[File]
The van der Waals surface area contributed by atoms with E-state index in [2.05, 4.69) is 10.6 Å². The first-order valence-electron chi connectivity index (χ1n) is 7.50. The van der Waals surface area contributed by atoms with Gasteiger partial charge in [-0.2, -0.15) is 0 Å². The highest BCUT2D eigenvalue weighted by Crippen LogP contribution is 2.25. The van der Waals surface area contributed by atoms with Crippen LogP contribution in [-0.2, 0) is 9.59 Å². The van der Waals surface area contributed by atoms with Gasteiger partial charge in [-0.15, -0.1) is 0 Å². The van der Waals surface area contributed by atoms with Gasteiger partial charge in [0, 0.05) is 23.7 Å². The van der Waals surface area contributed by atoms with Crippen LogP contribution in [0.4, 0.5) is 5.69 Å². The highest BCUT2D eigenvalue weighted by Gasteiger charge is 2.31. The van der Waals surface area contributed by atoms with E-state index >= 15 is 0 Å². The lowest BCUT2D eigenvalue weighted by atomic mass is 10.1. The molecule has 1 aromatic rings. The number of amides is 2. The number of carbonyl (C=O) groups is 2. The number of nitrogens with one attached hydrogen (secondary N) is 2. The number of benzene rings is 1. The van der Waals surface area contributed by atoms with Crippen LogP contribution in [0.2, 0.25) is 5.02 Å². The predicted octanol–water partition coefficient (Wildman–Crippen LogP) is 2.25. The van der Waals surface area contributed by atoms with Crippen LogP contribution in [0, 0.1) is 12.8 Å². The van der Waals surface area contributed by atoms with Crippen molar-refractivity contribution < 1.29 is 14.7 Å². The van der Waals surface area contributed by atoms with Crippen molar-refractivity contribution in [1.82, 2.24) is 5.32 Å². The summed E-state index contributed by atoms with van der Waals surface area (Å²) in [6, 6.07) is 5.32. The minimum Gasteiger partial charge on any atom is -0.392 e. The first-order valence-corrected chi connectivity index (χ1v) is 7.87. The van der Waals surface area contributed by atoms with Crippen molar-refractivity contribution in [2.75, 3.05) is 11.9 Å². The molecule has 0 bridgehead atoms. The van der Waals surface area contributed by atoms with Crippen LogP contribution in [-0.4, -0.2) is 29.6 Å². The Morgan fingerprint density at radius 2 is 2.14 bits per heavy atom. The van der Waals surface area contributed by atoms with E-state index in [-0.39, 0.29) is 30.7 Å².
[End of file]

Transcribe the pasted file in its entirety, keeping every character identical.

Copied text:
The van der Waals surface area contributed by atoms with E-state index in [2.05, 4.69) is 10.6 Å². The first-order valence-electron chi connectivity index (χ1n) is 7.50. The van der Waals surface area contributed by atoms with Gasteiger partial charge in [-0.2, -0.15) is 0 Å². The highest BCUT2D eigenvalue weighted by Crippen LogP contribution is 2.25. The van der Waals surface area contributed by atoms with Crippen LogP contribution in [-0.2, 0) is 9.59 Å². The van der Waals surface area contributed by atoms with Gasteiger partial charge in [-0.15, -0.1) is 0 Å². The van der Waals surface area contributed by atoms with Gasteiger partial charge in [0, 0.05) is 23.7 Å². The van der Waals surface area contributed by atoms with Crippen LogP contribution in [0.4, 0.5) is 5.69 Å². The highest BCUT2D eigenvalue weighted by Gasteiger charge is 2.31. The van der Waals surface area contributed by atoms with E-state index >= 15 is 0 Å². The lowest BCUT2D eigenvalue weighted by atomic mass is 10.1. The molecule has 1 aromatic rings. The number of amides is 2. The number of carbonyl (C=O) groups is 2. The number of nitrogens with one attached hydrogen (secondary N) is 2. The number of benzene rings is 1. The van der Waals surface area contributed by atoms with Crippen LogP contribution in [0.2, 0.25) is 5.02 Å². The predicted octanol–water partition coefficient (Wildman–Crippen LogP) is 2.25. The van der Waals surface area contributed by atoms with Crippen LogP contribution in [0, 0.1) is 12.8 Å². The van der Waals surface area contributed by atoms with Crippen molar-refractivity contribution < 1.29 is 14.7 Å². The van der Waals surface area contributed by atoms with Crippen molar-refractivity contribution in [1.82, 2.24) is 5.32 Å². The summed E-state index contributed by atoms with van der Waals surface area (Å²) in [6, 6.07) is 5.32. The minimum Gasteiger partial charge on any atom is -0.392 e. The first-order valence-corrected chi connectivity index (χ1v) is 7.87. The van der Waals surface area contributed by atoms with Crippen molar-refractivity contribution in [2.75, 3.05) is 11.9 Å². The molecule has 0 bridgehead atoms. The van der Waals surface area contributed by atoms with Crippen LogP contribution in [-0.4, -0.2) is 29.6 Å². The Morgan fingerprint density at radius 2 is 2.14 bits per heavy atom. The van der Waals surface area contributed by atoms with E-state index in [-0.39, 0.29) is 30.7 Å².